Remitly cofounder and CEO Matt Oppenheimer, 37, was inspired to start his remittance service while working for Barclays Bank of Kenya, where he ran mobile and internet banking for a year starting in 2010. Originally from Boise, Idaho, he earned a psychology degree from Dartmouth and a Harvard M.B.A. before joining Barclays in London. When he was transferred to Kenya, he observed firsthand how remittances could make the difference between a home with indoor plumbing and one without. “I saw that $200, $250, $300 in Kenya goes a really, really long way,” he says.

Oppenheimer quit Barclays in 2011 and together with cofounder Shivaas Gulati, 31, an Indian immigrant with a master’s in IT from Carnegie Mellon, pitched his idea to the Techstars incubator program in Seattle, where they met Josh Hug, 41, their third cofounder. Hug had sold his first startup to Amazon, and his connections led them to Bezos Expeditions, which manages Jeff Bezos’ personal assets. The fund became one of Remitly’s earliest backers. To date, Remitly has raised $312 million and is valued at close to $1 billion.

Oppenheimer and his team can keep fees low in part because they use machine learning and other technology to bar terrorists, fraudsters and money launderers from transferring funds. The algorithms pose fewer questions to customers who send small sums than they do to those who send large amounts.

Remitly transfers $6 billion a year, serving senders in 16 countries, including the U.S., Australia and the U.K., and recipients in 45 nations. In the first half of 2019 it added 15 receiving countries, including Rwanda and Indonesia. The company is not yet profitable, but last year estimated revenue came to $80 million. Oppenheimer sees a huge growth opportunity. Fewer than 1% of the world’s 250 million immigrants are Remitly customers. 

In 2012, Dorcas Murunga lived in Gachie, a crime-ridden neighborhood on the outskirts of Nairobi. She earned $80 a month babysitting and cleaning houses, and her husband made $120 installing elevators. He covered most of their expenses while she struggled to save money. Whenever she had cash, she says, she spent impulsively on clothes, junk food and alcohol. She managed to put aside the $5 minimum balance required to open a savings account at Equity Bank of Kenya, but she had a hard time coming up with the $3 monthly fee. To make a deposit, she took a bus an hour each way and waited in line for an hour at the bank. She closed the account after just one year.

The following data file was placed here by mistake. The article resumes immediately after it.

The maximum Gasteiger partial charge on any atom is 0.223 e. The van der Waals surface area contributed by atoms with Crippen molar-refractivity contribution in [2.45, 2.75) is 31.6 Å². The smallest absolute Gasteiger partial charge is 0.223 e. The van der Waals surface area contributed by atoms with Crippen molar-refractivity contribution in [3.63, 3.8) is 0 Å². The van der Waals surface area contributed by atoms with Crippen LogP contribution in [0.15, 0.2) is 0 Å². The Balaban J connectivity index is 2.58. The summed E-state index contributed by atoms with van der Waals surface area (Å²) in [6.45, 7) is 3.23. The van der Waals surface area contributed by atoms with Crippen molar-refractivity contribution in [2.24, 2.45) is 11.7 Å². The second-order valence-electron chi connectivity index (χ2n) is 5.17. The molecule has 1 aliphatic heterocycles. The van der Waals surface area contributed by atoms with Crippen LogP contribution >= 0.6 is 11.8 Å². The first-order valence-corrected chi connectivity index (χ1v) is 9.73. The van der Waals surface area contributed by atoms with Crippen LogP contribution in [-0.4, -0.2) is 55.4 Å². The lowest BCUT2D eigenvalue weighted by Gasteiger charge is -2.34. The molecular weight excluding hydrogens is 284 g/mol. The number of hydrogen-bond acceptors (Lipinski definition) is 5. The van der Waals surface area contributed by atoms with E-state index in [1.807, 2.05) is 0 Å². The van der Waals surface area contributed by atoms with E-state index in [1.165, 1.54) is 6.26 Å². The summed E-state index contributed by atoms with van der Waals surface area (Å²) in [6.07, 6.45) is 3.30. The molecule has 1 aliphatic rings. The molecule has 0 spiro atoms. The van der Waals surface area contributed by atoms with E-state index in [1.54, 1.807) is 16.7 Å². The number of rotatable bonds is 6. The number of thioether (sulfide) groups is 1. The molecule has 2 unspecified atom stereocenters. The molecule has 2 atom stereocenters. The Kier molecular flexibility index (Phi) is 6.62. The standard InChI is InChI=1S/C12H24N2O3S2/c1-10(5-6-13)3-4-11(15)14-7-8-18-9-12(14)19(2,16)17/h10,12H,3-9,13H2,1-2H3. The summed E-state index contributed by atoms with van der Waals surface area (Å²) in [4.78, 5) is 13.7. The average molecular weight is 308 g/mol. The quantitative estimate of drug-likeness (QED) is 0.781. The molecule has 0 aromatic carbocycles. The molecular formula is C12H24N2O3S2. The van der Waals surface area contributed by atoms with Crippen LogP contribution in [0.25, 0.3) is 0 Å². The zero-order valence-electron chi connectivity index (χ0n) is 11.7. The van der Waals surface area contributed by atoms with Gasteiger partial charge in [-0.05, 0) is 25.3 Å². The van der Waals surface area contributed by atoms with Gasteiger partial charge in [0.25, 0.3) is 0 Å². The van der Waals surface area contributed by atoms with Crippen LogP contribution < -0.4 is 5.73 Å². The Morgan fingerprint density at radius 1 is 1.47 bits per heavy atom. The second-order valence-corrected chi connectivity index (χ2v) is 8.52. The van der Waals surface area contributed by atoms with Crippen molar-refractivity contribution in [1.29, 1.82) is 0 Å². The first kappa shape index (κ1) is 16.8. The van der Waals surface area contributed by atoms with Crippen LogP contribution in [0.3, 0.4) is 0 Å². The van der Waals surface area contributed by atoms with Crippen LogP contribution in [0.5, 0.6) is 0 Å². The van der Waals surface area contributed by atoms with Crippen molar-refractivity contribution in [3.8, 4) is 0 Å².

Like most Kenyans, Murunga was already using M-Pesa, a service created by Safaricom to send money via text message. In 2012, Safaricom, a subsidiary of British telecom giant Vodafone, introduced M-Shwari, a savings account and loan service it integrated into M-Pesa. Two years later, it started offering an account that locked up a customer’s funds for a fixed period at a fixed interest rate.

Determined to improve her finances, Murunga committed to saving $1 a day through her locked account. When she got the urge to buy vodka or a pair of shoes, she says, she’d make deposits through her phone instead. She cut her spending by two thirds, to $10 a week. By 2016, she was saving $300 a year. She had started a business making handbags, and the savings helped pay for design courses. She has invested in real estate with her husband and says she spends more than $200 a year helping friends and family. 

The spark for M-Pesa (pesa means money in Swahili), the first mobile money provider in Africa, came in 2003 from Nick Hughes, a Vodafone executive who managed a five-person team tasked with creating wireless products with a social impact. Hughes’ idea: set up a digital money-transfer system that would operate through personal cellphones.

Since M-Pesa launched in 2007, it has exploded in size and popularity. Kenyan taxi drivers complain when riders try to pay in cash. Ninety-six percent of Kenyan households now transact through M-Pesa. Before M-Pesa, only 27% of Kenya’s then 38 million people had bank accounts. Kenya’s population has since risen to 51 million, and 83% have checking or savings accounts. The service has spread to eight countries, including Egypt and India. Sending less than 50 cents is free. M-Pesa charges 1% to 2% for larger amounts. Through its various subsidiaries, M-Pesa generates some $840 million in annual fees for Vodafone.